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From Formula for Murder
We agreed that we’d drive by the French consulate on
Bush Street and see if anything seemed obvious. Short
of a smashed vehicle parked in front I wasn’t sure what we were
I sat in the back of Jim’s car, hovering over Laurie. Thank good‐
ness we’d had an extra car seat. My car had been towed after the inci‐
dent and the pediatrician had told me to discard the car seat that had
been in the accident, as it was likely the harnesses was damaged.
We drove down Bush Street and spotted the consulate adjacent to
the French school and Church of Notre Dame des Victoires. It had
began to drizzle, but when Jim turned the wipers on, there was only
enough rain to smear across the windshield.
“Looks like they have a parking garage,” Jim said.
“It’s probably for staff only, right?” I asked.
Jim pulled the car up to the entrance and read the sign. “Yeah. You
need an electronic key card to get in. Perfect place to hide a vehicle
after a hit-and-run, huh?”
“Okay. Let’s go home.”
I was exhausted not only physically—every emotion in me had
been pushed to the brink this morning.
“Not so fast. I want to check things out. I’m going in by foot.”
We parked across the street at a meter.
Jim hopped out of the car and emptied all the change from his
pocket into the meter. He frowned and tapped at it. “Busted. This is
BS. What a day.”
I watched as he crossed into the parking garage and slipped under
the electronic arm. I stroked Laurie’s cheek. She was sound asleep and
“Don’t be hurt, squirrel. Be like the doc said. Be just fine, okay,
little monkey?” I pressed my lips to her forehead and smelled the baby
shampoo I’d applied this morning. Had it really only been a few
Jim emerged from the parking garage and ran over to the car. He
bent down to my window. “You’re not going to believe this: There’s a
silver SUV with a smashed-in front end and it’s missing a bumper!”
His cell phone was in his hand and he opened it now. “You got that
I climbed out of the car.
“Never mind, I got it here,” Jim said, as he scrolled through his
recent calls. His lips turned down in distaste as he waited for someone
to pick up. “Voice mail,” he said, shaking his head back and forth.
“Leave a message,” I said.
Jim closed his phone. “Why bother? I’m going in.”
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“By the time the cop gets down here, assuming he’ll even come, the
rat could leave.” Jim turned to cross the street.
“No! Wait! Jim, you can’t—”
Jim’s brow furrowed and he said, “Stay here with Laurie.”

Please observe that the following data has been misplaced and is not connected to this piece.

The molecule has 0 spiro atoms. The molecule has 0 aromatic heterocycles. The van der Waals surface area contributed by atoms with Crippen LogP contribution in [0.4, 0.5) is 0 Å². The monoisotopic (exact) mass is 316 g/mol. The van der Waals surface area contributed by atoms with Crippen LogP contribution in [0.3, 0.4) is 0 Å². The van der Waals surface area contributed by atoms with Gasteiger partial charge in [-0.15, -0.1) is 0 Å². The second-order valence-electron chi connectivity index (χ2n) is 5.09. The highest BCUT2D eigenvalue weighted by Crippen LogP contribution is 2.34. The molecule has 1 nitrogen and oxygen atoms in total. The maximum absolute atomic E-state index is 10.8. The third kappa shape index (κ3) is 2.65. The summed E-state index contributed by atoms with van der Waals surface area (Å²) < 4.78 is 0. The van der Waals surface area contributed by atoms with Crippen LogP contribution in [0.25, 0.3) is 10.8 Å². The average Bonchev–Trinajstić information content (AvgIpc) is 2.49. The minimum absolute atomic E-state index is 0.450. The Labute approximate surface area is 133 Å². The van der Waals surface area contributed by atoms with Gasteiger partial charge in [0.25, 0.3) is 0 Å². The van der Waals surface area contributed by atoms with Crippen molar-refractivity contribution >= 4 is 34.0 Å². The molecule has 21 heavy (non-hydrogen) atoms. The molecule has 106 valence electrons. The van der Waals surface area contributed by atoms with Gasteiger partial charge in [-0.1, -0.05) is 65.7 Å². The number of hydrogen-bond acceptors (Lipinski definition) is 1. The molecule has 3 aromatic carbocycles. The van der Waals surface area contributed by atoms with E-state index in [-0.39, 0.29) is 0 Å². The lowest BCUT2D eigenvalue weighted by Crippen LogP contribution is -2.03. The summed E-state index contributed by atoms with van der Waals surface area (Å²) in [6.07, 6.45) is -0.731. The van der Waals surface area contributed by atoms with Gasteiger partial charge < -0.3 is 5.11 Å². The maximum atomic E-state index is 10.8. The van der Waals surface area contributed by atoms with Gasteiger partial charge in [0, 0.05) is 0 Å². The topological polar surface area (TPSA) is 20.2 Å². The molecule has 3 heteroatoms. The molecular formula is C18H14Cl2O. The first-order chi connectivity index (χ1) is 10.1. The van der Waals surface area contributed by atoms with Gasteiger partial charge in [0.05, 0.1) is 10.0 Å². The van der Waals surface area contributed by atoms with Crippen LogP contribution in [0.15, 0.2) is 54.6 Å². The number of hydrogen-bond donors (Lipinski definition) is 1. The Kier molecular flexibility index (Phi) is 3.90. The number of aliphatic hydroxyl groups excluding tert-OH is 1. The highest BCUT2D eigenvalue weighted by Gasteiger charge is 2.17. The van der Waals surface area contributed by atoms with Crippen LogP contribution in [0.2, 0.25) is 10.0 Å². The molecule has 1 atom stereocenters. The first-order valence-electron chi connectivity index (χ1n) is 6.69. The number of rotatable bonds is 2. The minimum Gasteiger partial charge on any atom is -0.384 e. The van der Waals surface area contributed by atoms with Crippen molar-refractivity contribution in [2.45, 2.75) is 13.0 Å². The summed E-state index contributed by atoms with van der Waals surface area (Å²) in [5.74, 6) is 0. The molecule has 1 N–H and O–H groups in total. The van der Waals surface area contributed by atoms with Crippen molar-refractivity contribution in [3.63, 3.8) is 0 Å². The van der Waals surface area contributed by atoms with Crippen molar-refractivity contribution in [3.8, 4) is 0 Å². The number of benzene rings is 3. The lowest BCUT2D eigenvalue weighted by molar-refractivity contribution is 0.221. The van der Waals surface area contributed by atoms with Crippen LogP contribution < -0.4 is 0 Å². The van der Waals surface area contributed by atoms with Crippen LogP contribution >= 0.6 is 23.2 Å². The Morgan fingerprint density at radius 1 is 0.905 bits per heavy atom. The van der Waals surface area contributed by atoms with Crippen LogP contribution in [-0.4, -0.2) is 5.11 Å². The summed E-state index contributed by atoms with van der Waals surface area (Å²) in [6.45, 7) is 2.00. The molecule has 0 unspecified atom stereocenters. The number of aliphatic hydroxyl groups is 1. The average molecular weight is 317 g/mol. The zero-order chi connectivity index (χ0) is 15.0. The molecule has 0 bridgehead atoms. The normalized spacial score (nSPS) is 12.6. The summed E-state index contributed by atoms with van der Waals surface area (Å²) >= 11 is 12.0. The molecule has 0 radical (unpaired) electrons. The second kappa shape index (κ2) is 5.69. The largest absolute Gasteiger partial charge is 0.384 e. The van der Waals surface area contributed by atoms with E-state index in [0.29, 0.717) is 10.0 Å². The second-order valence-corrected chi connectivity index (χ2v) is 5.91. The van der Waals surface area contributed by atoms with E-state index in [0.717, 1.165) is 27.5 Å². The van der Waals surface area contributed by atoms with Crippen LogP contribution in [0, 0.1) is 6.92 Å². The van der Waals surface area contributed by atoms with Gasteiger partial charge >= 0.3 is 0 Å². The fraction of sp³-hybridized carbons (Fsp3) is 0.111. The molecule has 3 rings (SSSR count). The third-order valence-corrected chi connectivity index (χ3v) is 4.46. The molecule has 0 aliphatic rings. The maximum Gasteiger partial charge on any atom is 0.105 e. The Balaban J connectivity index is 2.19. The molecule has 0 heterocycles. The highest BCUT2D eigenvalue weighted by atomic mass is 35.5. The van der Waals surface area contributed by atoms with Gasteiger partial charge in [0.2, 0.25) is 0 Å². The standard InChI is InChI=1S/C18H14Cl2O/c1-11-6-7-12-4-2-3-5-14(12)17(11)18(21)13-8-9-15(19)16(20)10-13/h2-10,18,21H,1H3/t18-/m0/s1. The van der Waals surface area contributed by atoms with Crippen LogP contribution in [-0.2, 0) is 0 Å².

“If you’re going in, then me, too. I mean, I saw the guy.”
Jim squinted at me. “Do you feel up to it?”
“Yeah. Why don’t you stay here with Laurie?”
“No way!” He leaned into the car and unfastened Laurie’s carrier
from the car seat restraints. “Let’s go together.”
He lifted Laurie’s car seat out of the car and looked down the
street for oncoming traffic. We crossed the street in silence.
At the entrance of the consulate, he asked, “So you think you’ll
recognize the guy?”
“I’m sure of it.”
“Okay. If you see him point him out to me. I’ll do the talking.”
I laughed despite myself. “What? You think I’m going to say the
Jim pulled open the glass door. He waited for me to step inside,
and as I crossed in front of him he said, “I have no idea what you
would say, honey. That’s why I’m going to do the talking.”
We stepped into what looked more or less like a fancy hotel lobby.
An elegant French lady about the age of twenty-five stood behind a
huge counter topped with red marble.
She tapped her fingernails, which were painted a matching red, on
the marble and said in a singsong, “Bonjour.”
Jim handed me Laurie in her car seat and stepped ahead of me and
up to the counter.
“You speak English, right?”
The woman smiled and with a beautiful French accent said, “Of
“My wife and infant were rear-ended by a consulate vehicle a few
hours ago on Lombard Street. The driver never stopped.” He pulled out
his cell phone and clicked to the photos. He pushed his phone toward her.
“The SUV is parked in your lot. Can you get the driver out here for me?”
Her eyes widened at the photo, her face showing first shock then
dismay. “Mon Dieu! Un moment. S’il vous plaît.”
Clenching the phone in her hand she pushed away from the
“No. Not with my phone,” Jim said sharply. He stuck his hand out.
She looked caught off guard, but nodded politely and handed the
phone back to Jim.
She disappeared down a corridor.
“You didn’t have to yell at her.”
“I didn’t yell at her. I stopped her from walking away with the only
evidence we have and accidentally deleting it.”
“Well, we know—”
“Listen, honey, I love you but this is exactly why I’m the one that’s
going to do the talking. These people are not your friends. They’re not
your buddies. They’re obviously the kind of people who have no
regard for smashing into a woman and child and taking off. So we’re
agreed, right? I’m doing the talking.”
I gathered air in my cheeks, blew it out in a huff, and nodded.
Giving up control is difficult for me, but it seemed an easier route
then arguing with Jim right now.
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